The Olonets Gubernia
|Population. As of January 1, 1896, there were
In terms of population density (3,2 inhabitants per sq. verst), Olonets is second to last among all Gubernias in European Russia, surpassing only Archangel Gubernia. The Gubernia consists of 7 counties (uyezds): Petrozavodsk - 6,3 inhabitants per sq. verst), Lodeinopolsk - 5,3, Vytegorsk - 5, Olonets - 4,9, Kargopolsk - 4,2, Pudozh - 1,9, Povenets - 0,8 inhabitants per sq. verst.
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The average annual population increase was
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Ethnic characteristics of the population: Great Russians
The Great Russians are descendants of Novgorodian colonists who settled in Obonezhie and along the Onega river already in the 1100s. They occupy the largest and the best part of the region: The shores of the Svir and all its tributary rivers except the upstream of the Ojat, also the Onega lake coast with the exception of a small strip on the western shore, as well as the Zaonezhie Peninsula and the mouths of all rivers of any importance which flow in the Onega, and all lands to the east of the lake Onega.
The Karelians live in the north-western part of Olonets Gubernia: Nearly everywhere in Olonets County (except on the shores on the Svir), in the north-western part of the Petrozavodsk county and in the large, north-western part of the Povenets County.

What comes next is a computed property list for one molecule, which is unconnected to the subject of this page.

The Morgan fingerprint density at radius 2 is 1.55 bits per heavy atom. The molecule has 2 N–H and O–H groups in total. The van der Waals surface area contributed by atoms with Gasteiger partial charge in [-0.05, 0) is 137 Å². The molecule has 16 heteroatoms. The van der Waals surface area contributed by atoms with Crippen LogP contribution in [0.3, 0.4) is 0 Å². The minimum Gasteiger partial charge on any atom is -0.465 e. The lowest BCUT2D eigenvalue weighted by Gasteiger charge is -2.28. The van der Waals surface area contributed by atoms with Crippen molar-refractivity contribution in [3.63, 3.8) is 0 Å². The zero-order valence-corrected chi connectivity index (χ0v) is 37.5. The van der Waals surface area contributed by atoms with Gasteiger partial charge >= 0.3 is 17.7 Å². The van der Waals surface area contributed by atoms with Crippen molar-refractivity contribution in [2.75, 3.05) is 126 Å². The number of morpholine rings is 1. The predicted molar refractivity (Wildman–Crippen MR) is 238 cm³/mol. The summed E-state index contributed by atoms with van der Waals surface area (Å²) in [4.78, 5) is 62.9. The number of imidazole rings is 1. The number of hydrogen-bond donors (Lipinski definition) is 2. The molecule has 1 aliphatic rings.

The Vepsä occupy the upstream of the Ojat in the south-eastern part of the Lodeinoe Pole County, there are a few village groups also in Vytegra County; In addition, there remain clusters of Vepsä, close to russification, on the west coast of lake Onega to the south of Petrozavodsk.
Neither the Olonets Karelians, nor the Vepsä, are pure Finns from the anthropological point of view; Having assimilated some Russian elements (as in the environs of Olonets town for example), they speak a language which has adopted a large amount of Russian words to denote cultural concepts. They have common land ownership and almost the same customs as the neighboring Russian peasants, they sing Russian songs and they consider themselves entirely foreign to the Lutheran Karelians of Finland. The Vepsä and nearly all Karelians are Orthodox; Some Karelians belong to the Raskol.
The Russian population speaks the Novgorodian dialect. A lot of medieval and unique words of Slavic origin remain in their language which has also borrowed from the Finnish languages. The accent of Zaonezhie and Pudozh has a distinct rhythm: The stress is as far as possible from the end of the word (influence of the Karelian language).
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The population lives in large two-storey houses which are mostly more prosperous and more neat than the houses in the Middle Russia.
Translated by Jouni Snellman, 2005